Workshop 101: Being Different
A number of months ago, we were discussing in a workshop class the ways of being an artist. My professor said she was still looking for someone who was different and not mimicking someone else, arguing that nothing since Ulysses has been truly original because can trace its experimental roots to Ulysses.
I disagree. I can honor Ulysses purely for being so incredibly different and holding a sense of timelessness. I’ll give Joyce that credit, but that’s about it.
I would argue there are more ways to be different than to simply…well, write experimentally and create a work that looks like nothing before it. Shakespeare wasn’t great because he created a new form for writing plays, he was great because of his command on the language and the ability to write so many genres and do them all well. And he was an amazing plot-stealer.
My professor made the argument that you don’t want to recreate the same painting over and over again…why not? If one painter makes a realistic painting of a cottage and a waterfall, and another painter comes along with a similar skill set and does a realistic painting of a cottage and a waterfall, does that mean his painting isn’t art? What about the person who connects to the second cottage more because it looked like her childhood gettaway? What about the person who sees the second one first, and even after discovering the original, thinks the second one is better?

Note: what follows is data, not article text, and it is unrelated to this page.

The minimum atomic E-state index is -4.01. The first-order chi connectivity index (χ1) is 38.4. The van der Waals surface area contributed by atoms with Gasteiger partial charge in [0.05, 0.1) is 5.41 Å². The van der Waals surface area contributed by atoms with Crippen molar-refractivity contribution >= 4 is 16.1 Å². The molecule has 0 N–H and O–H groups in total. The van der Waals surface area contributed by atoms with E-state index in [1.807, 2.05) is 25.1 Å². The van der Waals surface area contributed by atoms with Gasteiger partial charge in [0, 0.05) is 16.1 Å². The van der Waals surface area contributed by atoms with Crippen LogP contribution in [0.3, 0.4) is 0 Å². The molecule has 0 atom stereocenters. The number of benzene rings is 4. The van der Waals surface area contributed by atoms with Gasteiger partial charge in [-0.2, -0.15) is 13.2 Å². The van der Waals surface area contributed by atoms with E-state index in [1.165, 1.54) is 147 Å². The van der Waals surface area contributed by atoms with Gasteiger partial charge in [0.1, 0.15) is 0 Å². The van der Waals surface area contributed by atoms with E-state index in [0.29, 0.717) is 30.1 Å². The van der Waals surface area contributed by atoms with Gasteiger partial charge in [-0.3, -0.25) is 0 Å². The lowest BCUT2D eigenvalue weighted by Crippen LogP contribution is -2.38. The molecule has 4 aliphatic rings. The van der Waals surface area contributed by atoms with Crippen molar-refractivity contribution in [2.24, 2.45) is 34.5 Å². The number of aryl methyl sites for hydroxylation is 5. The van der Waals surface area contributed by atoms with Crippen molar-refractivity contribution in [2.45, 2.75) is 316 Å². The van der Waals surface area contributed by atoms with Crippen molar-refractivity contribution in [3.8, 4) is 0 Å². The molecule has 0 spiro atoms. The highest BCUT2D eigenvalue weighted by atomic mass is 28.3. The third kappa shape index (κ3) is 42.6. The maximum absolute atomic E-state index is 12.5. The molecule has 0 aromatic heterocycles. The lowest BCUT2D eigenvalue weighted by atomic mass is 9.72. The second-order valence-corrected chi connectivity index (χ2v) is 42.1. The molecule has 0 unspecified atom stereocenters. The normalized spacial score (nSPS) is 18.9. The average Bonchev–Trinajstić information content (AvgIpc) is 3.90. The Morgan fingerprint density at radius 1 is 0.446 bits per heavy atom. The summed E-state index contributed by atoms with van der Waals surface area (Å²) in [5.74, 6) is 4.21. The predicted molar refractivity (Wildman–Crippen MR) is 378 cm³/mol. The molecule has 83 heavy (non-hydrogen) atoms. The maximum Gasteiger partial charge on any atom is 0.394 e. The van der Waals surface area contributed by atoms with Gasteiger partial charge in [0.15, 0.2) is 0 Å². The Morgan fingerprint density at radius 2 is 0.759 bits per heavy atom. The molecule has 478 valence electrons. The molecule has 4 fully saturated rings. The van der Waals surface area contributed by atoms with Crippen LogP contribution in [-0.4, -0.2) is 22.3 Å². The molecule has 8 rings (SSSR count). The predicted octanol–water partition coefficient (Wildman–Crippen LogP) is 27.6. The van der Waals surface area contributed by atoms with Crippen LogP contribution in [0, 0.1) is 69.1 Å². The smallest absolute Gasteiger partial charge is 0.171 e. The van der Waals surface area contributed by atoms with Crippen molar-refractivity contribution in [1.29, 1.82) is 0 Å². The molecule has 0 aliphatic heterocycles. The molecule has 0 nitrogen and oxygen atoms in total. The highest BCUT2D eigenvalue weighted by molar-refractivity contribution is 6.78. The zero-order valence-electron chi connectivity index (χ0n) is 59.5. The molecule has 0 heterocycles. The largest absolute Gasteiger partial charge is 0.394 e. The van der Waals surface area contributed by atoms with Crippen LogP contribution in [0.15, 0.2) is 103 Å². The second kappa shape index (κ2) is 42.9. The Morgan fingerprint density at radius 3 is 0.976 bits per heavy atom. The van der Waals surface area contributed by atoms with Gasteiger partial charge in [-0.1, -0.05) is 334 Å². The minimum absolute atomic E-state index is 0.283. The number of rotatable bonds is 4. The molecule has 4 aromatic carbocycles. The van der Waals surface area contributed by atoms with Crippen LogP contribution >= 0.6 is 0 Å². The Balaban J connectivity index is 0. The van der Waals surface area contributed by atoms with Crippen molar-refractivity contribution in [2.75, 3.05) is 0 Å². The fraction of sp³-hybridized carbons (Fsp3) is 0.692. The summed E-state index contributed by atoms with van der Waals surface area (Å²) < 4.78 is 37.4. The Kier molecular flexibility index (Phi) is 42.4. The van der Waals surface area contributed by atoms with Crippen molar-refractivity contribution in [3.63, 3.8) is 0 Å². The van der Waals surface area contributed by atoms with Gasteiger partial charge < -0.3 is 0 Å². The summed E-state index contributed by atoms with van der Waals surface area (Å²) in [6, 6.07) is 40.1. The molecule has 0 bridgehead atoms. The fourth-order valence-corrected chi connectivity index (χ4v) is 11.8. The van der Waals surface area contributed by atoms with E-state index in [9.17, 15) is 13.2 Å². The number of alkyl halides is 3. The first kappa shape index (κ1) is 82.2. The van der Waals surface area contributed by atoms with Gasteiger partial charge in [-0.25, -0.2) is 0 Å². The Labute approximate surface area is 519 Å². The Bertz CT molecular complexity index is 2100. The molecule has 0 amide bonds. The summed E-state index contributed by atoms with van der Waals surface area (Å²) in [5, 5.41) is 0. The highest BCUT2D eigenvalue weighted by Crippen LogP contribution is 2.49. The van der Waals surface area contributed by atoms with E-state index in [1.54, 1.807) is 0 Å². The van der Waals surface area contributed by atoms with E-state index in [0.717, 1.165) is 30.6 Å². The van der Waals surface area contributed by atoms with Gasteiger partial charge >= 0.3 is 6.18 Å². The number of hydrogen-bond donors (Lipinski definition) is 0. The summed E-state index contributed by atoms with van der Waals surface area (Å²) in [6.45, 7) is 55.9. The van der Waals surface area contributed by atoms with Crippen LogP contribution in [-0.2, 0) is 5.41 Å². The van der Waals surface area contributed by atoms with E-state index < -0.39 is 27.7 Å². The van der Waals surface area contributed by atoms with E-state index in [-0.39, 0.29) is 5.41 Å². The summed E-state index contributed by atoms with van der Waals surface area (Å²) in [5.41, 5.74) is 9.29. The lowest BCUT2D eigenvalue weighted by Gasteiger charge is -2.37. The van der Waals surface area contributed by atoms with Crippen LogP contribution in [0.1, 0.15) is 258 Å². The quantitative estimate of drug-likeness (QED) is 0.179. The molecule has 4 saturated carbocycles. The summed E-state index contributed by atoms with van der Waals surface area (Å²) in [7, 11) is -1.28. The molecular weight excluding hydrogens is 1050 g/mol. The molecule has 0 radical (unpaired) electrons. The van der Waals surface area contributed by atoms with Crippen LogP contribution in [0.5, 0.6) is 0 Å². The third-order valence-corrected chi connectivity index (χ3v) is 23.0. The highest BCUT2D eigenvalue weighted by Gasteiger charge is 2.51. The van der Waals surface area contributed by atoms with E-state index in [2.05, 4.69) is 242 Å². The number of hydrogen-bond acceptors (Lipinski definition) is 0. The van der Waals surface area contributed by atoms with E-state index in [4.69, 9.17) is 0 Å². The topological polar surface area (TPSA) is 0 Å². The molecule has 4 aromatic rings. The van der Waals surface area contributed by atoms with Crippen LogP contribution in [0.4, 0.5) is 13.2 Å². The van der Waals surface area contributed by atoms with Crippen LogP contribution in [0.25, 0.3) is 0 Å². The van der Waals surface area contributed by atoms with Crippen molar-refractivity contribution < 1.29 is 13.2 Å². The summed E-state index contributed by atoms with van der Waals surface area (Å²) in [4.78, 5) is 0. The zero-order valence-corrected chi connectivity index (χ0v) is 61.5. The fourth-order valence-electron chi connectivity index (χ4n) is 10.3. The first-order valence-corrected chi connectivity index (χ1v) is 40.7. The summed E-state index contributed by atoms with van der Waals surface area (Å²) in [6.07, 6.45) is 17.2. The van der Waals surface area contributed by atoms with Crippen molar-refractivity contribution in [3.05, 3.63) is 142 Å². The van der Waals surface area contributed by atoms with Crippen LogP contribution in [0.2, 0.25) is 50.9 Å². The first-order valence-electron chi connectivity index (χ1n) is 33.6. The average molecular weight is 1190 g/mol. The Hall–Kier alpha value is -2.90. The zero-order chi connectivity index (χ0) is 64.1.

Art is to create something with skill that can be appreciated. You can’t aim to please everyone; that just isn’t possible. You can’t aim to please a specific group, because chances are you were either disappoint them or alienate everyone else from enjoying it. You have to create—and write—for yourself. That’s the most important person you create for. As long as you have created something that you yourself find pleasing, and you know is a good representation of your work, who cares if it wasn’t different?
For an author to attempt to stand out and stand the test of time, to be remembered at the next original experimental genius. If that’s you’re goal, than you aren’t writing for yourself, or to be read. You are writing to be different. What good is a book you are only writing to be different?
Here’s what I say: don’t be different, be yourself. It goes back to the saying that you should write what you know. That’s exactly what you should write. No one’s brain works exactly like yours does, so by writing what you want to write, what you have the ability to write, that in itself will make it original. Maybe you won’t stand the test of time—I don’t really want to—but maybe you will. Maybe you won’t get honored as a literary genius that way, but maybe your work will make one person smile, or create a gaggle of teenage girls who read your books under the desk during math. I’d take that any day.